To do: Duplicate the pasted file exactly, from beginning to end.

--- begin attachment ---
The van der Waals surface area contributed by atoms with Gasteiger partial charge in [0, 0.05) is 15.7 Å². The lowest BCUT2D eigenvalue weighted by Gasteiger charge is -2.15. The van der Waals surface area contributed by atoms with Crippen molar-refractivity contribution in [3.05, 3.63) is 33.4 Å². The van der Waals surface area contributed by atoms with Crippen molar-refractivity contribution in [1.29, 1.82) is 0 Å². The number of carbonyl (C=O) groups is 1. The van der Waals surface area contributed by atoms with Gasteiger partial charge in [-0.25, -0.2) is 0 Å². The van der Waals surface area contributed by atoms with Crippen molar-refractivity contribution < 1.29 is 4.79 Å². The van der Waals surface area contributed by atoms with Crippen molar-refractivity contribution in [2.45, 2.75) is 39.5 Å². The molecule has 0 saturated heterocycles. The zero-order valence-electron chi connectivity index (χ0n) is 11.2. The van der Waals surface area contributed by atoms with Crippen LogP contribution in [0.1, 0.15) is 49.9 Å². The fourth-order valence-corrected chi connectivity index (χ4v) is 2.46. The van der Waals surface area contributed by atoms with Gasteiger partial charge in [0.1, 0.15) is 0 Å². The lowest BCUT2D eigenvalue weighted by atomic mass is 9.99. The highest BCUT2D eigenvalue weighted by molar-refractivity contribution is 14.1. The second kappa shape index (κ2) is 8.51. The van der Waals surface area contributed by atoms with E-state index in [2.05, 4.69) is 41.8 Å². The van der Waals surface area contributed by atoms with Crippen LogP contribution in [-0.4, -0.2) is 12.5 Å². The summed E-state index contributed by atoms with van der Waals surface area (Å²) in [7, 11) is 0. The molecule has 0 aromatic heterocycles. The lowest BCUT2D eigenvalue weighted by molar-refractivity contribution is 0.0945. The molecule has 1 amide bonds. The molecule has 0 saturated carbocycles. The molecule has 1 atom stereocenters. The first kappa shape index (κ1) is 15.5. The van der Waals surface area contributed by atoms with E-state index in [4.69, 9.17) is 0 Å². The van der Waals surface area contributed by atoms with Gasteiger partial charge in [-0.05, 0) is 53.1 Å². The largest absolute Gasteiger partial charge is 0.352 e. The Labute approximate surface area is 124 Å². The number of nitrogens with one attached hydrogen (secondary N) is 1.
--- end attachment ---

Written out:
The van der Waals surface area contributed by atoms with Gasteiger partial charge in [0, 0.05) is 15.7 Å². The lowest BCUT2D eigenvalue weighted by Gasteiger charge is -2.15. The van der Waals surface area contributed by atoms with Crippen molar-refractivity contribution in [3.05, 3.63) is 33.4 Å². The van der Waals surface area contributed by atoms with Crippen molar-refractivity contribution in [1.29, 1.82) is 0 Å². The number of carbonyl (C=O) groups is 1. The van der Waals surface area contributed by atoms with Gasteiger partial charge in [-0.25, -0.2) is 0 Å². The van der Waals surface area contributed by atoms with Crippen molar-refractivity contribution < 1.29 is 4.79 Å². The van der Waals surface area contributed by atoms with Crippen molar-refractivity contribution in [2.45, 2.75) is 39.5 Å². The molecule has 0 saturated heterocycles. The zero-order valence-electron chi connectivity index (χ0n) is 11.2. The van der Waals surface area contributed by atoms with Crippen LogP contribution in [0.1, 0.15) is 49.9 Å². The fourth-order valence-corrected chi connectivity index (χ4v) is 2.46. The van der Waals surface area contributed by atoms with Gasteiger partial charge in [0.1, 0.15) is 0 Å². The lowest BCUT2D eigenvalue weighted by atomic mass is 9.99. The highest BCUT2D eigenvalue weighted by molar-refractivity contribution is 14.1. The second kappa shape index (κ2) is 8.51. The van der Waals surface area contributed by atoms with E-state index in [2.05, 4.69) is 41.8 Å². The van der Waals surface area contributed by atoms with Crippen LogP contribution in [-0.4, -0.2) is 12.5 Å². The summed E-state index contributed by atoms with van der Waals surface area (Å²) in [7, 11) is 0. The molecule has 0 aromatic heterocycles. The lowest BCUT2D eigenvalue weighted by molar-refractivity contribution is 0.0945. The molecule has 1 amide bonds. The molecule has 0 saturated carbocycles. The molecule has 1 atom stereocenters. The first kappa shape index (κ1) is 15.5. The van der Waals surface area contributed by atoms with E-state index in [4.69, 9.17) is 0 Å². The van der Waals surface area contributed by atoms with Gasteiger partial charge in [-0.05, 0) is 53.1 Å². The largest absolute Gasteiger partial charge is 0.352 e. The Labute approximate surface area is 124 Å². The number of nitrogens with one attached hydrogen (secondary N) is 1.